The family of Mount St Thomas man Ariel Vega say his untimely death in Wollongong Hospital two years ago has left a hole in their hearts ‘‘that will never be filled’’.
Speaking at the final day of the coroner’s inquest for the 78-year-old who died in August 2011, one of Mr Vega’s four sons, Henry, said his father was ‘‘a devoted family man’’ with outstanding morals.
‘‘He touched everyone around him,’’ said a tearful Henry, who was flanked by his three brothers and mother, Beatriz, Mr Vega’s wife of 53 years. ‘‘It seems impossible for us to live on without him.’’
The two-week inquest has sought to answer questions about how and why Mr Vega went missing from a hospital ward about 6.30pm on August 8, following minor surgery earlier in the day.
The court heard Mr Vega walked through two normally locked doors into a restricted plant room, where he fell face down through an aluminium-framed window and broke his neck.
Tragically, his body was not found for another 17 hours, the result of a ‘‘haphazard’’ search based on poor protocols in place at the time.
Barrister Michael McAuley, acting for the Vega family, said on Friday Wollongong Hospital had failed the family by not securing the two sets of doors Mr Vega walked through, not ensuring staff were aware Mr Vega had suffered an episode of delirium following surgery in 2008, and failing to ensure a systematic search was carried out when he went missing.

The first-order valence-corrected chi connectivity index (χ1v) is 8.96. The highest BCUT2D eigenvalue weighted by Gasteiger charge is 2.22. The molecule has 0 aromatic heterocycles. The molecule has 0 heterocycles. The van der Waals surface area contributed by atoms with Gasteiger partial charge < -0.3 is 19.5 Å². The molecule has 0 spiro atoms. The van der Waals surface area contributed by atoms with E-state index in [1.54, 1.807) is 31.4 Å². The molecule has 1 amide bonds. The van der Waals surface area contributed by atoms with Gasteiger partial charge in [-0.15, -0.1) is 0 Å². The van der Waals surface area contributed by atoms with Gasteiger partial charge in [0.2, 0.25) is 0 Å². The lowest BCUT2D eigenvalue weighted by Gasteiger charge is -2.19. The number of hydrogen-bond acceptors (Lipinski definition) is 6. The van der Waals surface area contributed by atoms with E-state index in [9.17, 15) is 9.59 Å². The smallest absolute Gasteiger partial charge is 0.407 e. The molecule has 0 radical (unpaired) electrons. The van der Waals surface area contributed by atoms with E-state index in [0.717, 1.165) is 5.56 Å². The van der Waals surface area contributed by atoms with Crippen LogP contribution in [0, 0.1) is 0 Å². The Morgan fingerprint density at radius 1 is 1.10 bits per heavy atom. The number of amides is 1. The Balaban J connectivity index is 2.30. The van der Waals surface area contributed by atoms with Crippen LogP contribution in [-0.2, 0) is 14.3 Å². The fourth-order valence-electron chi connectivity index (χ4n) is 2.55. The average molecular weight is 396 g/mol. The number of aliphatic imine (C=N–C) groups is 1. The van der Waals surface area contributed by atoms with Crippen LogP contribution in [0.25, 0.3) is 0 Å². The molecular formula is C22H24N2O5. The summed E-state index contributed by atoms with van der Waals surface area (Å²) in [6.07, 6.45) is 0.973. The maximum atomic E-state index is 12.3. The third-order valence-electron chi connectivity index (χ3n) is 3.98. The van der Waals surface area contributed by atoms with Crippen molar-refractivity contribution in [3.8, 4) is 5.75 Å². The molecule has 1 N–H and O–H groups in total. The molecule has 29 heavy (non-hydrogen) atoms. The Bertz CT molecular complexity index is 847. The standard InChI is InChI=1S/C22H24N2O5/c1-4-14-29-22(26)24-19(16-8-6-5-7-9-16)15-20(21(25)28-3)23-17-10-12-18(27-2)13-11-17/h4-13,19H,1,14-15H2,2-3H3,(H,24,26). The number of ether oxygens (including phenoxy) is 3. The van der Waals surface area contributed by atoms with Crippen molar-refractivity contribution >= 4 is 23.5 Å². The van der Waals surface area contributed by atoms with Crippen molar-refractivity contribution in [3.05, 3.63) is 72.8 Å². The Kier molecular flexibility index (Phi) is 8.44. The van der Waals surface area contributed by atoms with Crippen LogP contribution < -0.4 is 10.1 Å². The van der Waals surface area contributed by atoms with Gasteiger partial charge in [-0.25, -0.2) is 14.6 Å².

He said the hospital also failed to communicate with Mrs Vega regarding her husband’s whereabouts while he was moving between the theatre, the recovery room and the ward.
‘‘The matter [Mr Vega’s death], as tragic as it is, has aspects that transcend the Vega family,’’ Mr McAuley said.
‘‘Anyone who lives in the area has a big interest in having available to them and their families a well functioning Wollongong Hospital.’’
Mr McAuley acknowledged that the hospital had already implemented several changes in its procedures and rewritten protocols to limit the chances of a similar incident in the future.
He told the court the Vega family were ‘‘very sympathetic’’ to the hospital nursing staff, saying the situation had been ‘‘terrible for everyone’’ involved.
Deputy State Coroner Geraldine Beattie indicated on Thursday she would not be making any adverse findings against the staff involved, but was likely to recommend further training for nurses in detecting signs that could indicate patients who may pose a higher risk of post-operative delirium.
Ms Beattie is expected to hand down her findings next Friday.